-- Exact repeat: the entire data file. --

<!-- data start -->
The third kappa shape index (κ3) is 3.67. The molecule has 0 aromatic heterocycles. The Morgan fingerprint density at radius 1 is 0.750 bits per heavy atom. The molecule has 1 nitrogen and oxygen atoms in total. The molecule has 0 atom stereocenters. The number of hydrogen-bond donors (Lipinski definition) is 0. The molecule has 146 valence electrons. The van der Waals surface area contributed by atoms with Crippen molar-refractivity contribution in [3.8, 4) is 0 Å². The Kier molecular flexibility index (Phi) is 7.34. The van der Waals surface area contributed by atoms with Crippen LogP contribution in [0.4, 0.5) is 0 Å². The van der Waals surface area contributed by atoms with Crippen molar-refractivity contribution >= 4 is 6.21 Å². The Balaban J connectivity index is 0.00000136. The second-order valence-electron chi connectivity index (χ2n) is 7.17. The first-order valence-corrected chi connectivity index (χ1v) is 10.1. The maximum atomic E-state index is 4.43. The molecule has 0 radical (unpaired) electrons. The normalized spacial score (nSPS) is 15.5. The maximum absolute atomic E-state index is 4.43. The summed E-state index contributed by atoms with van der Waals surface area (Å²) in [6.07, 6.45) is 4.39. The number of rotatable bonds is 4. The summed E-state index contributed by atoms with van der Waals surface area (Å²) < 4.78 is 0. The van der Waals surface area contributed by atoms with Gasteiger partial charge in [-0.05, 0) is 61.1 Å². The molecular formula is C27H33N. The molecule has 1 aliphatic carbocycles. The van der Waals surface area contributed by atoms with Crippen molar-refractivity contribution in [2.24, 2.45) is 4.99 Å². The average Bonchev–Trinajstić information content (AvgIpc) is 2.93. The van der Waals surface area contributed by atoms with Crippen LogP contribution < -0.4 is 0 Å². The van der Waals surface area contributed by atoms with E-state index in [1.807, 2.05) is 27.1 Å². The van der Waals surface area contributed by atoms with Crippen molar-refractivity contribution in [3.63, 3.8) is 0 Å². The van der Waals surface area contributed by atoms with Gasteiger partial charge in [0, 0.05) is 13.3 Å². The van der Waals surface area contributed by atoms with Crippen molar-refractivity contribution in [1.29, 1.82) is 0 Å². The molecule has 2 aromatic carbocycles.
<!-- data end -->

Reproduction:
The third kappa shape index (κ3) is 3.67. The molecule has 0 aromatic heterocycles. The Morgan fingerprint density at radius 1 is 0.750 bits per heavy atom. The molecule has 1 nitrogen and oxygen atoms in total. The molecule has 0 atom stereocenters. The number of hydrogen-bond donors (Lipinski definition) is 0. The molecule has 146 valence electrons. The van der Waals surface area contributed by atoms with Crippen molar-refractivity contribution in [3.8, 4) is 0 Å². The Kier molecular flexibility index (Phi) is 7.34. The van der Waals surface area contributed by atoms with Crippen LogP contribution in [0.4, 0.5) is 0 Å². The van der Waals surface area contributed by atoms with Crippen molar-refractivity contribution >= 4 is 6.21 Å². The Balaban J connectivity index is 0.00000136. The second-order valence-electron chi connectivity index (χ2n) is 7.17. The first-order valence-corrected chi connectivity index (χ1v) is 10.1. The maximum atomic E-state index is 4.43. The molecule has 0 radical (unpaired) electrons. The normalized spacial score (nSPS) is 15.5. The maximum absolute atomic E-state index is 4.43. The summed E-state index contributed by atoms with van der Waals surface area (Å²) in [6.07, 6.45) is 4.39. The number of rotatable bonds is 4. The summed E-state index contributed by atoms with van der Waals surface area (Å²) < 4.78 is 0. The van der Waals surface area contributed by atoms with Gasteiger partial charge in [-0.05, 0) is 61.1 Å². The molecular formula is C27H33N. The molecule has 1 aliphatic carbocycles. The van der Waals surface area contributed by atoms with Crippen molar-refractivity contribution in [2.24, 2.45) is 4.99 Å². The average Bonchev–Trinajstić information content (AvgIpc) is 2.93. The van der Waals surface area contributed by atoms with Crippen LogP contribution < -0.4 is 0 Å². The van der Waals surface area contributed by atoms with E-state index in [1.807, 2.05) is 27.1 Å². The van der Waals surface area contributed by atoms with Crippen molar-refractivity contribution in [3.63, 3.8) is 0 Å². The van der Waals surface area contributed by atoms with Gasteiger partial charge in [0, 0.05) is 13.3 Å². The van der Waals surface area contributed by atoms with Crippen molar-refractivity contribution in [1.29, 1.82) is 0 Å². The molecule has 2 aromatic carbocycles.